Recently I met a man, under 30, who used the word razzamatazz. He also used the word jeepers without irony or a hint of self indulgence. I was waiting for him to use ‘moreover’ within a sentence but he left me wanting more on that front. Something for another day perhaps.
It got me thinking about all those words that have fallen out of favour. Old fashioned names have become very popular though I have yet to meet a baby Deidre. A quick poll of Twitter tells me that skedaddle, spiffing, fiddlesticks, dash, smashing, hurrah, cripes, palaver, nincompoop, jolly, crikey and rather worryingly please and thank you are all words that are in danger of extinction. I suggest we all take responsibility for one word each, per week and aim to resurrect these endangered species before it’s too late. Please feel free to add yours to the pile.
Here are some razzamatazz ribs to start us all off. They’re sweet, a little spicy and really very agreeable. Spiffing even.
– 8 or so handsome looking pork ribs
– Bunch of fresh thyme, squashed up a bit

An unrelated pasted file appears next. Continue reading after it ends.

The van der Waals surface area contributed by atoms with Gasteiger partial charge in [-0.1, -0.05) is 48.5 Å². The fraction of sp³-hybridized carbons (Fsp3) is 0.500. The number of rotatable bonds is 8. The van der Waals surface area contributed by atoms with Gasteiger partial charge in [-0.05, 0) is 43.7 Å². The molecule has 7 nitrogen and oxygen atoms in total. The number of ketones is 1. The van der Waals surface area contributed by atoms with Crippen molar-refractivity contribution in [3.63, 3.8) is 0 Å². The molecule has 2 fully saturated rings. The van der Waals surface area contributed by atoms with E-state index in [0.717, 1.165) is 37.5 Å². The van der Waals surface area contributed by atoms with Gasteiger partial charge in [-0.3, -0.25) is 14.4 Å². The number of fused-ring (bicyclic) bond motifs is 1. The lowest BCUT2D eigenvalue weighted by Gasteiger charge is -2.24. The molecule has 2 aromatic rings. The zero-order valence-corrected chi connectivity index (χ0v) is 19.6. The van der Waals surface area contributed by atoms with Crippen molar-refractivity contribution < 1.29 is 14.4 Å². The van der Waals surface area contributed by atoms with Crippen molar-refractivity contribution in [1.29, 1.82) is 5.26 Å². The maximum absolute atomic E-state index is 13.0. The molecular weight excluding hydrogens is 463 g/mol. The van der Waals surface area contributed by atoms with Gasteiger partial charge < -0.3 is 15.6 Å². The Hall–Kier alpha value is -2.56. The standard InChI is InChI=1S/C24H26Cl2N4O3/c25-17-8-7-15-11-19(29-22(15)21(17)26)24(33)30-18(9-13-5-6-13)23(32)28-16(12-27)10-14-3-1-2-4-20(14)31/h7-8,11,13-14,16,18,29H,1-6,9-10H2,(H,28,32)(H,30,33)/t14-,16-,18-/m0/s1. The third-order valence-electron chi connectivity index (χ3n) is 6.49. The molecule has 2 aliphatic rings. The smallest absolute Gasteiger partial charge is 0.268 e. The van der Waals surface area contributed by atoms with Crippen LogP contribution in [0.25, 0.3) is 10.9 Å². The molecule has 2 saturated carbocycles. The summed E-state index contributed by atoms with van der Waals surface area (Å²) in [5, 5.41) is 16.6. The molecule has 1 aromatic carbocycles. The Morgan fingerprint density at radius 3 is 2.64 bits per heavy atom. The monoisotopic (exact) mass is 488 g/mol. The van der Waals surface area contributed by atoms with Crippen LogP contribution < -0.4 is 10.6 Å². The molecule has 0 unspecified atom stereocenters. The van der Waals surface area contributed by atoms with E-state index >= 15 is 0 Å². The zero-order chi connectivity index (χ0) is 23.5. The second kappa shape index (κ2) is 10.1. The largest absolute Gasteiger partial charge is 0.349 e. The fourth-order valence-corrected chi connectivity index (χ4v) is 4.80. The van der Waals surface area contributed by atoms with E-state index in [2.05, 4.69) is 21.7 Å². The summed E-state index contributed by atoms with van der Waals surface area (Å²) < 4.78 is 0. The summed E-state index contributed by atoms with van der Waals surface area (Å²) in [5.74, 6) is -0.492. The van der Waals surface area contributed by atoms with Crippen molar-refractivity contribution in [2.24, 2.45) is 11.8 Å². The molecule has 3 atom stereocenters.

– 3 tbsp honey
– 3 tbsp dark soy sauce
– 6 cloves of garlic, crushed
– 2 chillis, chopped up roughly with seed
– 1/2 bottle Womersley raspberry and apache chilli vinegar or another white vinegar of your choice
– 1 tbsp cornflour
This is jolly easy. Place the ribs into a baking tray in the morning. Pop all the other ingredients into a jam jar and shake well. Then pour over the ribs, cover in foil and leave in the fridge until about 5 hours before you need them. When you’re ready to go preheat the oven to Gas 1/140C and place, still covered, in the oven, on the middle shelf. Leave for 4 hours.
Remove the grey looking ribs from the oven and turn up the heat to Gas 7/220C. Throw the foil away but keep the sauce. Place the ribs onto a baking sheet and pop at the top of the oven for about 20 minutes until they are crispy around the edges but not burnt. Do keep a good watch of your ribs.
In the meantime strain the marinade through a sieve into a small saucepan and heat on the hob. Once simmering remove a good tablespoon of the sauce and mix in a cup with the cornflour until really smooth. Then add back into the simmering sauce, stirring continually. The sauce should thicken. If it doesn’t do the same again with half a tablespoon more cornflour. If it goes lumpy worry not! Just strain through the sieve again.
Serve the ribs with this sauce either on the side of poured over the top depending which way your guests swing.
P.S. If you wanted to follow the man I mentioned then you would find him @gowen1